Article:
What was I trying to do, when I wrote my book on Mark’s Gospel?
Fundamentally, I wanted a book that would change readers by making them better readers of the Gospel of Mark. My ideal reader is not someone who goes to the book to use as a resource but who reads it from beginning to end–who reads the passage of Mark and then reads the part of the book dealing with the passage. I think the book is quite useable as a resource, but that is, in my mind, a mere side effect to what I was aiming at.
Mark is thought, often enough, to be the “rawest” of the Gospels, the closest thing to a web log of the disciples. I certainly thought this at one time. But in fact (and here I owe an immense debt to the late Anglican scholar Austin Farrer), it is quite complex in pattern and rhythm. Mark’s Gospel is not simply a summary of Jesus’ life dashed off in a hurry or reconstructed from some of Peter’s sermon notes thrown together in a vague order. It is carefully put together to communicate various themes. The miracle stories are judiciously chosen in conjunction with the callings and other challenges recorded in the Gospel to spell out and reinforce certain themes. These occur within a rhythm of double cycles–the last two, during Passion Week, don’t feature a healing miracle except for the climactic one, the resurrection of Jesus. [See Note At the Bottom]
Of course, spelling all this out is rather dangerous. Once one sets out the message of what the Spirit has done by Mark’s hand, one might think that the Gospel was simply a coded way of sending certain lessons. But that would be like thinking that the religious poetry of John Donne is merely written to communicate certain propositions about religion. No. Donne wrote to change his readers by the experience of reading his work. Mark also was not sent to communicate basic truths about calling and restoration through literary structure. The point of showing these themes is to reinforce the readers faith that reading Mark for oneself is a means of grace–a means of transfiguration by the power of the Spirit.
Naturally, the Gospel of Mark presents to us what happened to, in, and through Jesus. But it does so in a way that is quite complex and is meant to change the reader. Yet, to do this best, one needs to become Mark’s “ideal reader” the one who–just to name a couple of things–is well versed in the Hebrew Scriptures and is familiar with the politics of Israel. My hope was to write an exposition that would help you become that ideal reader.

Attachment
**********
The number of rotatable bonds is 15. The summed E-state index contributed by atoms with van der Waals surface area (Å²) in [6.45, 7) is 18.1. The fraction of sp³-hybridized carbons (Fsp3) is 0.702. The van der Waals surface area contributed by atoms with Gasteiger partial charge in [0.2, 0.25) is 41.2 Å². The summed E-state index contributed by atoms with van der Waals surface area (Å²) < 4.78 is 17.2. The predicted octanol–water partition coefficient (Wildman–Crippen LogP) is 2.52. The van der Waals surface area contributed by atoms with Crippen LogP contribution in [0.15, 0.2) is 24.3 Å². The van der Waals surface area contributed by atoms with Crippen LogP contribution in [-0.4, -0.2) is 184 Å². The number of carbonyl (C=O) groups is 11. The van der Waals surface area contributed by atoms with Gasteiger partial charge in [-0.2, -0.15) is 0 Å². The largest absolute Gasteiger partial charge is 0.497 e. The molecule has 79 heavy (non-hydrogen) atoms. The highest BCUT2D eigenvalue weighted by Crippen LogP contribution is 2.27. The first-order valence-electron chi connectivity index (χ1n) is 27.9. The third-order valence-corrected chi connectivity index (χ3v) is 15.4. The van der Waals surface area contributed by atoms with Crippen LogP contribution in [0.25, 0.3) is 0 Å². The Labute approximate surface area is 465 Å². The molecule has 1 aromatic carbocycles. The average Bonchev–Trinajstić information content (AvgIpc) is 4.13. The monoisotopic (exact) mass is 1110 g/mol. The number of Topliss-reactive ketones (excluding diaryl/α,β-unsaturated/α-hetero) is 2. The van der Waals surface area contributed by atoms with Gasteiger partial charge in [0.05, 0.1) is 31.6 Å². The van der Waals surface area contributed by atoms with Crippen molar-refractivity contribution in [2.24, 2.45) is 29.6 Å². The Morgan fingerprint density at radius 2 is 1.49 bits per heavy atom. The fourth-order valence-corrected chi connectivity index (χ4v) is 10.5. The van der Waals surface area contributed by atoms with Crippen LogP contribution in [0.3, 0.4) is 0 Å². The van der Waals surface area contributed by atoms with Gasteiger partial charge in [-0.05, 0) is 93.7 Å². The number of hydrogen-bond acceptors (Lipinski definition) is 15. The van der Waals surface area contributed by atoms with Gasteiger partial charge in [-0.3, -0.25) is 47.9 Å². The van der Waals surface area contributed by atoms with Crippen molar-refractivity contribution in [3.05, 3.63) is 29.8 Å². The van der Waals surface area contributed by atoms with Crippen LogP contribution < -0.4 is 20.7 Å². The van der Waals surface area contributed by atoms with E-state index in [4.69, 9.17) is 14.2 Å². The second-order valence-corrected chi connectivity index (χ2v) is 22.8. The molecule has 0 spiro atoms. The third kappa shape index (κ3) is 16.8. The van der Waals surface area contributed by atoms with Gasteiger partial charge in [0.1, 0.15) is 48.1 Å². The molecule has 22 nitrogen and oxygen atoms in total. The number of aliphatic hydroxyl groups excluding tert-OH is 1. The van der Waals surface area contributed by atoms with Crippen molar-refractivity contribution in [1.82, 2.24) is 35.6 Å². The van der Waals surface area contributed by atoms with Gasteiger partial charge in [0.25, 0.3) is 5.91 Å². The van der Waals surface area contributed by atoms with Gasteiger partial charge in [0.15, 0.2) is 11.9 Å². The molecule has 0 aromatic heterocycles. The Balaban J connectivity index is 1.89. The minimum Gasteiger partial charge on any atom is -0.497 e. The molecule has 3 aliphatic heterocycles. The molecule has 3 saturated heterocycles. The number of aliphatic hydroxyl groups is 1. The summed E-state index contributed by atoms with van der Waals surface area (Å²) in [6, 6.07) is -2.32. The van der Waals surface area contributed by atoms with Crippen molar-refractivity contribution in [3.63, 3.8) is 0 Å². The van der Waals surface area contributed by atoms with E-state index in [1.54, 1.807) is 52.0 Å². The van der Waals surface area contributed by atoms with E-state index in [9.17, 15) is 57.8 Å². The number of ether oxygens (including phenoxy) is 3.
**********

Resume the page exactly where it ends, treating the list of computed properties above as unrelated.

What works helped me understand Mark?
Well, I’ve already mentioned Austin Farrer, whose Studies in Saint Mark is simply invaluable. Sadly, it is no longer in print.
Secondly, on the politics of Jesus’ ministry (which is, as one should expect in first-century Palestine, also his theology) there are two great resources. First N. T. Wright’s Jesus & the Victory of God was quite helpful. From a much more radically liberal, but still a fruitful perspective, the “Jesus Seminar” scholar Marcus Borg has written Conflict, Holiness, and Politics in the Teaching of Jesus. This work is well-worth reading. For more about it, see my review at Amazon.com.
Third, the works of James Jordan and Peter Leithart are both excellent. Through New Eyes: Developing a Biblical View of the World is a great resource for understanding the imagery of the Bible and the tranformational nature of history. Peter Leithart presents similar information in the form of a survey of the Old Testament–“Through New Eyes for Dummies” he calls it. His book is entitled A House for My Name
Strangely enough, I don’t think I can stop this list until I mention a work written by a Jewish scholar with higher critical assumptions (though he does a great job showing the integrity of the text as we have it). Robert Alter’s The Art of Biblical Narrative was an excellent help to me to get me to pay attention to the details of how the story is written. Sadly, Alter makes it sound as if the narratives of the Hebrew Scriptures work differently than those of the New Testament. I think he is wrong.
Finally, and most importantly, I owe my entire interest in Mark to the preaching of the man who was my pastor while I was a seminary student in Saint Louis. Jeff Meyers preached through Mark while I was attending there. He also delivered some excellent lectures on Mark’s Gospel at the 1997 Biblical Horizons summer conference. You would do well to purchase those lectures from Biblical Horizons.
I should mention that I departed from Farrer’s pattern at one point in particular. My chapters, once we get past the first fifteen verses, are each devoted to one double-cycle. However, for reasons made plain in the book, the main cycle in 3.13-6.6 has no complement with a corresponding healing. Farrer tried to justify a quasi-cycle that I found unconvincing. Thus, chapter 6 covers Mark 6.7-9.1. I didn’t find a complementary cycle of any sort.
Yet since writing the book I had the chance to present some of the material in two lectures at the 2001 Biblical Horizons conference. In so doing, I had a chance to rethink what is going on. For reason that will be obvious to those who read the book I think the raising of Jairus’ daughter is completed, paradoxically, by the recounting of the death of John. Instead of a complementary healing miracle (since a resurrection needs no complement) we find a martyr’s death. Realizing this made a lot more sense, because the callings that begin each cycle matched one another. Thus:
Calling of Levi, by the sea, from his work (Mark 2.14).
Sending of Twelve to preach and Cast out demons (Mark 6.7-13).
Feeding of the Four Thousand (Mark 8.1-10).
So, if I had it to do over again, Chapter Four would have covered Mark 3.13-6.29 and Chapter Five would have begun with Mark 6.30. For more details you can get the book from Canon Press and/or purchase the lectures from Biblical Horizons.